Renat: While the structure of contributors in the Hyperledger Project are mostly business driven, what’s the structure like for Ethereum?

Chris: I haven’t seen companies submit any bugs but Microsoft has at least done some integration. A lot of the contributors still continue to be individuals though I’m not sure if that’s necessarily going to be a requirement.

Renat: What do you see as the bottlenecks in Ethereum that’s keeping development in the proof-of-concept stage and stalling production?

Chris: There’s lots of things that are missing. It depends on the application. Let’s say we have fully decentralized bank, one thing that’s missing is the credit score. I don’t see anything that could replace a regular credit score.

Renat: What does Ethereum need to resolve these existing bottlenecks that slow down production?

Chris: Right now Ethereum needs user space and users. One other thing that Etereum and Bitcoin would really benefit from is to ability to hide your cryptographic key similar to HTTP where you no longer see IP addresses but just web addresses.

Renat: I do think that both projects have really good compatibility, maybe not in all the features since there’s a lot of duplication, but there’s opportunity there in being able to use each other’s strengths. We’d like to be able to mount an Ethereum Virtual Machine on top of Fabric. There’s also opportunity given both of the technologies’ bottlenecks when it comes to legacy systems integrations. We could start on an API layer where both projects can tap into and make connections then that API layer connects to legacy systems.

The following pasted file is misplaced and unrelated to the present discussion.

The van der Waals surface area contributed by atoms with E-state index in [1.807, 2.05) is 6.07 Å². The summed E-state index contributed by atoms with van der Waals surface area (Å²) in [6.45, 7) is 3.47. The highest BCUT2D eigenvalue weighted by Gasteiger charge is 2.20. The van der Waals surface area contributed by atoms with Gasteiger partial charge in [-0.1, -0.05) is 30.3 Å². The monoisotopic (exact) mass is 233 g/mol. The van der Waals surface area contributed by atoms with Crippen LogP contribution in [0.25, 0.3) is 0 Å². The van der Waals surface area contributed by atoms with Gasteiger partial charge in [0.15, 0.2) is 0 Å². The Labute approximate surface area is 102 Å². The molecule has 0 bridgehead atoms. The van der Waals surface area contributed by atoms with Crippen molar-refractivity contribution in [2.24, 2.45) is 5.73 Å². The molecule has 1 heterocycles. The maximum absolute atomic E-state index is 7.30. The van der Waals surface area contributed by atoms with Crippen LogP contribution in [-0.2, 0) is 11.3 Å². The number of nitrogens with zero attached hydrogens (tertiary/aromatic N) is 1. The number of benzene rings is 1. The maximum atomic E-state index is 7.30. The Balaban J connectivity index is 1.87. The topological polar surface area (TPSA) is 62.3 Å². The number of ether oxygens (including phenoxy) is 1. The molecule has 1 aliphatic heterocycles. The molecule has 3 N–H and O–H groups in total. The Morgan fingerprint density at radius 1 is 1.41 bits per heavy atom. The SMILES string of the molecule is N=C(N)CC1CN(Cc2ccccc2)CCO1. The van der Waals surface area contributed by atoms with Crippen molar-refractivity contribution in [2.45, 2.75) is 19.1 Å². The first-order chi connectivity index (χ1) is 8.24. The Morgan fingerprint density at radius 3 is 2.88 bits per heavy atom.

Want more details? Watch the video!



About the speakers

Christian Peel Wireless Communications Engineer Tarana bio
Christian Peel specializes in multi-antenna wireless communications, signal processing, detection and estimation, LTE, WiMAX, the Julia programming language, Ethereum. He design broadband access components including Synchronous Ethernet (SyncE), Dynamic Frequency Selection (DFS) for radar avoidance, Dynamic Channel Selection (DCS) in the presence of DFS or other interference. He simulates SyncE, DFS, and DCS for systems characterization and bit-level verification of FPGA and software.


Arnaud Le Hors STSM IBM bio
Arnaud Le Hors has been working on open technologies for over 20 years, involving standards and open source development, both as a staff member of standards development organizations (SDO) such as W3C and as a representative for IBM. He’s been involved in every aspect of the standards development process. This includes the technical, strategic, political, and legal aspects, both internal and external to an SDO and to a company like IBM. He’s also been involved in open source projects, such as Xerces, the Apache XML parser.


Renat Khasanshyn CEO Altoros bio 2
Renat Khasanshyn is the founder and CEO of Altoros, and Venture Partner at Runa Capital. He helps define Altoros’s strategic vision, and its role in Cloud Foundry PaaS ecosystem. In the past, he has been selected as finalist for the Emerging Executive of the Year award by the Massachusetts Technology Leadership Council and once won an IBM Business Mashup Challenge. Prior to founding Altoros, Renat was VP of Engineering for Tampa-based insurance company PriMed.